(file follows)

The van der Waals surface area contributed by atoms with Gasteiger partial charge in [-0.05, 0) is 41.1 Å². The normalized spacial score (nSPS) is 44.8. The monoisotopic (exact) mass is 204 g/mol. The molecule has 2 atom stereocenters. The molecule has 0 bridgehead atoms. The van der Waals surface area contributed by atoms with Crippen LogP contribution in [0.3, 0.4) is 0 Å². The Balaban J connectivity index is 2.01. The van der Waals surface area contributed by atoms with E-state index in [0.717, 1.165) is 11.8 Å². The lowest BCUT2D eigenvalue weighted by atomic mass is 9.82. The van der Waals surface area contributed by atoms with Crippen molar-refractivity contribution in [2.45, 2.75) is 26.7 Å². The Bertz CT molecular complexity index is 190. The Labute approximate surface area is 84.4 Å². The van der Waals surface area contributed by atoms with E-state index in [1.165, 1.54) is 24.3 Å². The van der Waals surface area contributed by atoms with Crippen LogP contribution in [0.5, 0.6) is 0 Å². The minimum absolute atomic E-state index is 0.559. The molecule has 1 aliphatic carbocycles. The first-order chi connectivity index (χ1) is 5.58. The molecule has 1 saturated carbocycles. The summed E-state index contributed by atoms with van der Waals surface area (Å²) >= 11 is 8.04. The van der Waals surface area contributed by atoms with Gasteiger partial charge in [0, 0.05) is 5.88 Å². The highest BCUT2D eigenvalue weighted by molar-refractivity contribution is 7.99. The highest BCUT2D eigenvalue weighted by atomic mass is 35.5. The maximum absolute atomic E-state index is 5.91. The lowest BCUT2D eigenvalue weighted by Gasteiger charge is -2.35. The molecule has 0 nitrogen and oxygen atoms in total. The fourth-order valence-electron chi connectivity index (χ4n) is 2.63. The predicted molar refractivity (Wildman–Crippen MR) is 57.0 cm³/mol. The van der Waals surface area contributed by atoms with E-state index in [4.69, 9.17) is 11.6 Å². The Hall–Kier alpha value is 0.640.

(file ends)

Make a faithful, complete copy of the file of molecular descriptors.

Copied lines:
The van der Waals surface area contributed by atoms with Gasteiger partial charge in [-0.05, 0) is 41.1 Å². The normalized spacial score (nSPS) is 44.8. The monoisotopic (exact) mass is 204 g/mol. The molecule has 2 atom stereocenters. The molecule has 0 bridgehead atoms. The van der Waals surface area contributed by atoms with Crippen LogP contribution in [0.3, 0.4) is 0 Å². The Balaban J connectivity index is 2.01. The van der Waals surface area contributed by atoms with E-state index in [0.717, 1.165) is 11.8 Å². The lowest BCUT2D eigenvalue weighted by atomic mass is 9.82. The van der Waals surface area contributed by atoms with Crippen molar-refractivity contribution in [2.45, 2.75) is 26.7 Å². The Bertz CT molecular complexity index is 190. The Labute approximate surface area is 84.4 Å². The van der Waals surface area contributed by atoms with E-state index in [1.165, 1.54) is 24.3 Å². The van der Waals surface area contributed by atoms with Crippen LogP contribution in [0.5, 0.6) is 0 Å². The minimum absolute atomic E-state index is 0.559. The molecule has 1 aliphatic carbocycles. The first-order chi connectivity index (χ1) is 5.58. The molecule has 1 saturated carbocycles. The summed E-state index contributed by atoms with van der Waals surface area (Å²) >= 11 is 8.04. The van der Waals surface area contributed by atoms with Gasteiger partial charge in [0, 0.05) is 5.88 Å². The highest BCUT2D eigenvalue weighted by molar-refractivity contribution is 7.99. The highest BCUT2D eigenvalue weighted by atomic mass is 35.5. The maximum absolute atomic E-state index is 5.91. The lowest BCUT2D eigenvalue weighted by Gasteiger charge is -2.35. The molecule has 0 nitrogen and oxygen atoms in total. The fourth-order valence-electron chi connectivity index (χ4n) is 2.63. The predicted molar refractivity (Wildman–Crippen MR) is 57.0 cm³/mol. The van der Waals surface area contributed by atoms with E-state index in [4.69, 9.17) is 11.6 Å². The Hall–Kier alpha value is 0.640.